$ pip install -r requirements_dev_optional.txt

To also run the doctests within docstrings (requires optional dependencies to be installed), run:

$ python -m pytest -v --doctest-plus zarr

To run the doctests within the tutorial and storage spec (requires optional dependencies to be installed), run:

$ python -m doctest -o NORMALIZE_WHITESPACE -o ELLIPSIS docs/tutorial.rst docs/spec/v2.rst

Note that some tests also require storage services to be running locally. To run the Azure Blob Service storage tests, run an Azure storage emulator (e.g., azurite) and set the environment variable ZARR_TEST_ABS=1. If you’re using Docker to run azurite, start the service with:

docker run --rm -p 10000:10000 azurite-blob --loose --blobHost

To run the Mongo DB storage tests, run a Mongo server locally and set the environment variable ZARR_TEST_MONGO=1. To run the Redis storage tests, run a Redis server locally on port 6379 and set the environment variable ZARR_TEST_REDIS=1.

All tests are automatically run via GitHub Actions for every pull request and must pass before code can be accepted. Test coverage is also collected automatically via the Codecov service, and total coverage over all builds must be 100% (although individual builds may be lower due to Python 2/3 or other differences).

Code standards - using pre-commit#

All code must conform to the PEP8 standard. Regarding line length, lines up to 100 characters are allowed, although please try to keep under 90 wherever possible.

Zarr uses a set of pre-commit hooks and the pre-commit bot to format, type-check, and prettify the codebase. pre-commit can be installed locally by running:

$ python -m pip install pre-commit

The hooks can be installed locally by running:

$ pre-commit install

This would run the checks every time a commit is created locally. These checks will also run on every commit pushed to an open PR, resulting in some automatic styling fixes by the pre-commit bot. The checks will by default only run on the files modified by a commit, but the checks can be triggered for all the files by running:

$ pre-commit run --all-files

If you would like to skip the failing checks and push the code for further discussion, use the --no-verify option with git commit.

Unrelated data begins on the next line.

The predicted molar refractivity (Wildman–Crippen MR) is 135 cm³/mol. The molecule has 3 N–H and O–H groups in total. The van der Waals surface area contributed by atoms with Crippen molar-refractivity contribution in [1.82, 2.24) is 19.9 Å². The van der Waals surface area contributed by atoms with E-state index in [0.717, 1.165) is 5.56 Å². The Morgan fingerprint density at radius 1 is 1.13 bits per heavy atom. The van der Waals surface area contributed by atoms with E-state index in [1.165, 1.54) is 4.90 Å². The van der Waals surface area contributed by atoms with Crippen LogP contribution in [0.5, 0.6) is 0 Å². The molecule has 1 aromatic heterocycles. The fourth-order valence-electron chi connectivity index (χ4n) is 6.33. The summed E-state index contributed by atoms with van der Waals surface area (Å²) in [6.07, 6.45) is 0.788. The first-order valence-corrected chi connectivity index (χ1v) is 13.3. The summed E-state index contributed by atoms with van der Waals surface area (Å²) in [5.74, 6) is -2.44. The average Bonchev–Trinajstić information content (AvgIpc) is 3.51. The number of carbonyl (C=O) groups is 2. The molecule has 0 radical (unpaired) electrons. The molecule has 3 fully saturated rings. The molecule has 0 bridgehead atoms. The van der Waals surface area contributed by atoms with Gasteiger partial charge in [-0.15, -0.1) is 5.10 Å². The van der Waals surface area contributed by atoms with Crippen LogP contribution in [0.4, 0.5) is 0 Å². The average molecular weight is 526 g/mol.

Test coverage#

Zarr maintains 100% test coverage under the latest Python stable release (currently Python 3.8). Both unit tests and docstring doctests are included when computing coverage. Running:

$ python -m pytest -v --cov=zarr --cov-config=pyproject.toml zarr

will automatically run the test suite with coverage and produce a coverage report. This should be 100% before code can be accepted into the main code base.

When submitting a pull request, coverage will also be collected across all supported Python versions via the Codecov service, and will be reported back within the pull request. Codecov coverage must also be 100% before code can be accepted.


Docstrings for user-facing classes and functions should follow the numpydoc standard, including sections for Parameters and Examples. All examples should run and pass as doctests under Python 3.8. To run doctests, activate your development environment, install optional requirements, and run:

$ python -m pytest -v --doctest-plus zarr

Zarr uses Sphinx for documentation, hosted on Documentation is written in the RestructuredText markup language (.rst files) in the docs folder. The documentation consists both of prose and API documentation. All user-facing classes and functions should be included in the API documentation, under the docs/api folder. Any new features or important usage information should be included in the tutorial (docs/tutorial.rst). Any changes should also be included in the release notes (docs/release.rst).

The documentation can be built locally by running:

$ cd docs
$ make clean; make html
$ open _build/html/index.html

The resulting built documentation will be available in the docs/_build/html folder.

Development best practices, policies and procedures#

The following information is mainly for core developers, but may also be of interest to contributors.

Merging pull requests#

Pull requests submitted by an external contributor should be reviewed and approved by at least one core developers before being merged. Ideally, pull requests submitted by a core developer should be reviewed and approved by at least one other core developers before being merged.

Pull requests should not be merged until all CI checks have passed (GitHub Actions Codecov) against code that has had the latest main merged in.

Compatibility and versioning policies#

Because Zarr is a data storage library, there are two types of compatibility to consider: API compatibility and data format compatibility.

API compatibility#

All functions, classes and methods that are included in the API documentation (files under docs/api/*.rst) are considered as part of the Zarr public API, except if they have been documented as an experimental feature, in which case they are part of the experimental API.